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In this course, photographer Ben Long describes the concepts and techniques behind high dynamic range (HDR) photography, a technique used to create images that have a wider range between the lightest and darkest areas of a scene than a digital camera can typically capture. The course begins with some background on dynamic range, on how camera sensors detect shadows, and on the kinds of subjects that benefit from HDR. Ben then describes and demonstrates several methods of generating HDR images, starting with single-shot HDR, which relies on masking to subtly enhance the dynamic range of a shot. Next, the course covers multi-exposure HDR, which involves shooting several photos of a scene, each at a different exposure, and then combining them using software tools. Ben demonstrates how to use Photoshop and the popular Photomatix software to process HDR images whose appearance ranges from subtle to surreal.
Taking a picture involves answering a lot of questions and solving a lot of problems. How should I frame my shot, how can I frame all those power lines, do I want motion to be blurry or frozen, do I want deep depth of field, how can I work around that backlighting, how can I preserve detail where I want it? HDR techniques are just another set of tools that you have at your disposal for addressing all of those various problems. HDR techniques will not help you with every image. On some images they'll have no effect at all. But as we've seen and as we'll be exploring throughout this course, for certain situations HDR techniques give you another way to solve particular photographic problems.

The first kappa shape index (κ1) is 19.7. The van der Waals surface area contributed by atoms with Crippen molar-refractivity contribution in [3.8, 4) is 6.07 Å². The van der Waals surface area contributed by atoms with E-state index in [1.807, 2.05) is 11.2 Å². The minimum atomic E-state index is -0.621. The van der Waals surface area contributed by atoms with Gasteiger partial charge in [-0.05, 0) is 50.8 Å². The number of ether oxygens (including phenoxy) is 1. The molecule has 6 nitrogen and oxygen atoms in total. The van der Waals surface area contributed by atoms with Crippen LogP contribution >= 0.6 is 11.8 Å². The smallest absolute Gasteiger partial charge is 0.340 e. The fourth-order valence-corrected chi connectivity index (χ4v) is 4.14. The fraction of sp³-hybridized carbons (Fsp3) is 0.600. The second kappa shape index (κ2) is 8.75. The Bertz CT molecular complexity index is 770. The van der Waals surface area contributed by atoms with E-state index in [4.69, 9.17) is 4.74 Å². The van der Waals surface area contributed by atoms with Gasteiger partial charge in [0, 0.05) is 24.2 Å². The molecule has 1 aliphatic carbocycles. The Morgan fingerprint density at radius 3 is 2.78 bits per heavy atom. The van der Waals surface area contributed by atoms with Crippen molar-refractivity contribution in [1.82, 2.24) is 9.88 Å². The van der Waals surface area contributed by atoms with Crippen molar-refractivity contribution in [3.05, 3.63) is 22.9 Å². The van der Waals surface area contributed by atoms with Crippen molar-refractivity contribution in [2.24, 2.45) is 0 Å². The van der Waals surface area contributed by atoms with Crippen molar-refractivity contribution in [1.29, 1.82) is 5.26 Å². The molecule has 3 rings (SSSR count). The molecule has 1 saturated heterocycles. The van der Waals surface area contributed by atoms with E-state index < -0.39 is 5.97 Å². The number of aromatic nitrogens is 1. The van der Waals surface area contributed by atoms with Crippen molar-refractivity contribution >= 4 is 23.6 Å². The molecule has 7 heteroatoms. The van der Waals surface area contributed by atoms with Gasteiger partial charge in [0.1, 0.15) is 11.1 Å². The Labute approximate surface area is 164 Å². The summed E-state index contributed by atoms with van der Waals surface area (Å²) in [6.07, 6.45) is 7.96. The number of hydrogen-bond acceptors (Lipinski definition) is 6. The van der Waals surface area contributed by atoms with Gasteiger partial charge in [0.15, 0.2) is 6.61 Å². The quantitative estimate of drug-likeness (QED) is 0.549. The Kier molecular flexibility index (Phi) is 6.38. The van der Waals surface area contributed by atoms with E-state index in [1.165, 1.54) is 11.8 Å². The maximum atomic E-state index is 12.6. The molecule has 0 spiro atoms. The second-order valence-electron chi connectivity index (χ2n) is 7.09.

For the entire history of photography, photographers have been dealing with the fact that that their cameras cannot capture the full range that they can see with their eyes. Because of that limitation, photographic vocabulary developed around the ideas of light and shadow and their interplay. And so, as photographers, we frequently choose to plunge shadows into darkness or choose to let highlights blowout the complete white. As viewers and even just as people who shoot snapshots, we've all become used to photographs that look like, you know, photographs.
We're used to not seeing detail in every shadow and highlight. HDR changes all that. Suddenly we have the ability to have perfect exposure throughout our image. This has a few impacts on our jobs as photographers. First, it can make an image look really flat. Your main job as a photographer is to ensure that the viewer understands what is the subject of your image and what is the background. But if everything is exposed equally, the viewer can get lost in an image of flat even tones. As an HDR photographer we have to think even harder about what detail should be visible in our scene and how to bring focus to our subject.
As a viewer, people often recognize an HDR scene as being manipulated, even if they don't quite know how or what it is that they're recognizing as a manipulation. With image editing you never want your edits to upstage your image. A good edit is one that the viewer never recognizes, and HDR is often very recognizable. So as we work through this course, we're going to be trying to address these questions. While we will go over how to create extremely surreal processed-looking images, my goal is usually to create HDR images that don't look like obvious HDR images.
I try to continue to use the same photographic vocabulary that I use in my normal non-HDR shooting. And so I aim for nice interplay between shadows and highlights and always try to figure out how to better reveal my subject. Thanks to HDR, I have more flexibility and, if I want it, more detail and tonality at my disposal as I try to solve those problems.
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